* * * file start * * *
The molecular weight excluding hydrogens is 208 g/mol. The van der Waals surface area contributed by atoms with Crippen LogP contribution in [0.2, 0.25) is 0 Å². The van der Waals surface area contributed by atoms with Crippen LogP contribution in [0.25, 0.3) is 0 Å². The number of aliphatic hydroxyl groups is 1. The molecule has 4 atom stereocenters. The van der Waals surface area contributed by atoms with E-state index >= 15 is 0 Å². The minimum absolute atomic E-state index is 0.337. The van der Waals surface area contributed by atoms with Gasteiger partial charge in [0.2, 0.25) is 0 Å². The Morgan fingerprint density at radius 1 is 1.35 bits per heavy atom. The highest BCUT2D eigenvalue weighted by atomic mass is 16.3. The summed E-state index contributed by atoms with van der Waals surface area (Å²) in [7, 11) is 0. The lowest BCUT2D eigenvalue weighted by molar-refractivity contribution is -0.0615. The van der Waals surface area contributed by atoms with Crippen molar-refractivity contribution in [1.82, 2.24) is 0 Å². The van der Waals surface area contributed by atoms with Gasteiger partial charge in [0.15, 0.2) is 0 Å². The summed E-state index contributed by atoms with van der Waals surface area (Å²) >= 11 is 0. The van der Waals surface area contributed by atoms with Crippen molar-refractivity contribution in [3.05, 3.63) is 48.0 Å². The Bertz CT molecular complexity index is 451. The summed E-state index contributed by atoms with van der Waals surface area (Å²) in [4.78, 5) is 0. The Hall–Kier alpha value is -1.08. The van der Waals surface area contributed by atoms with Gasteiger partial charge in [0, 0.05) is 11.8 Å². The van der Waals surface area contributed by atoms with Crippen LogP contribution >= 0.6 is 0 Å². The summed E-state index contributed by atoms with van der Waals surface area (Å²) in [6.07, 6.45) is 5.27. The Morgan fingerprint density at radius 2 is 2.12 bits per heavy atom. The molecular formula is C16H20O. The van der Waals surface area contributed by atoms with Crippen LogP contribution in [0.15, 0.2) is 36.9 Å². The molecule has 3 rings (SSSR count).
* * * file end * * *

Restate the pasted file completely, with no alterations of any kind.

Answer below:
The molecular weight excluding hydrogens is 208 g/mol. The van der Waals surface area contributed by atoms with Crippen LogP contribution in [0.2, 0.25) is 0 Å². The van der Waals surface area contributed by atoms with Crippen LogP contribution in [0.25, 0.3) is 0 Å². The number of aliphatic hydroxyl groups is 1. The molecule has 4 atom stereocenters. The van der Waals surface area contributed by atoms with E-state index >= 15 is 0 Å². The minimum absolute atomic E-state index is 0.337. The van der Waals surface area contributed by atoms with Gasteiger partial charge in [0.2, 0.25) is 0 Å². The Morgan fingerprint density at radius 1 is 1.35 bits per heavy atom. The highest BCUT2D eigenvalue weighted by atomic mass is 16.3. The summed E-state index contributed by atoms with van der Waals surface area (Å²) in [7, 11) is 0. The lowest BCUT2D eigenvalue weighted by molar-refractivity contribution is -0.0615. The van der Waals surface area contributed by atoms with Crippen molar-refractivity contribution in [1.82, 2.24) is 0 Å². The van der Waals surface area contributed by atoms with Gasteiger partial charge in [0.15, 0.2) is 0 Å². The summed E-state index contributed by atoms with van der Waals surface area (Å²) >= 11 is 0. The van der Waals surface area contributed by atoms with Crippen molar-refractivity contribution in [3.05, 3.63) is 48.0 Å². The Bertz CT molecular complexity index is 451. The summed E-state index contributed by atoms with van der Waals surface area (Å²) in [4.78, 5) is 0. The Hall–Kier alpha value is -1.08. The van der Waals surface area contributed by atoms with Gasteiger partial charge in [0, 0.05) is 11.8 Å². The van der Waals surface area contributed by atoms with Crippen LogP contribution >= 0.6 is 0 Å². The summed E-state index contributed by atoms with van der Waals surface area (Å²) in [6.07, 6.45) is 5.27. The Morgan fingerprint density at radius 2 is 2.12 bits per heavy atom. The molecular formula is C16H20O. The van der Waals surface area contributed by atoms with Crippen LogP contribution in [0.15, 0.2) is 36.9 Å². The molecule has 3 rings (SSSR count).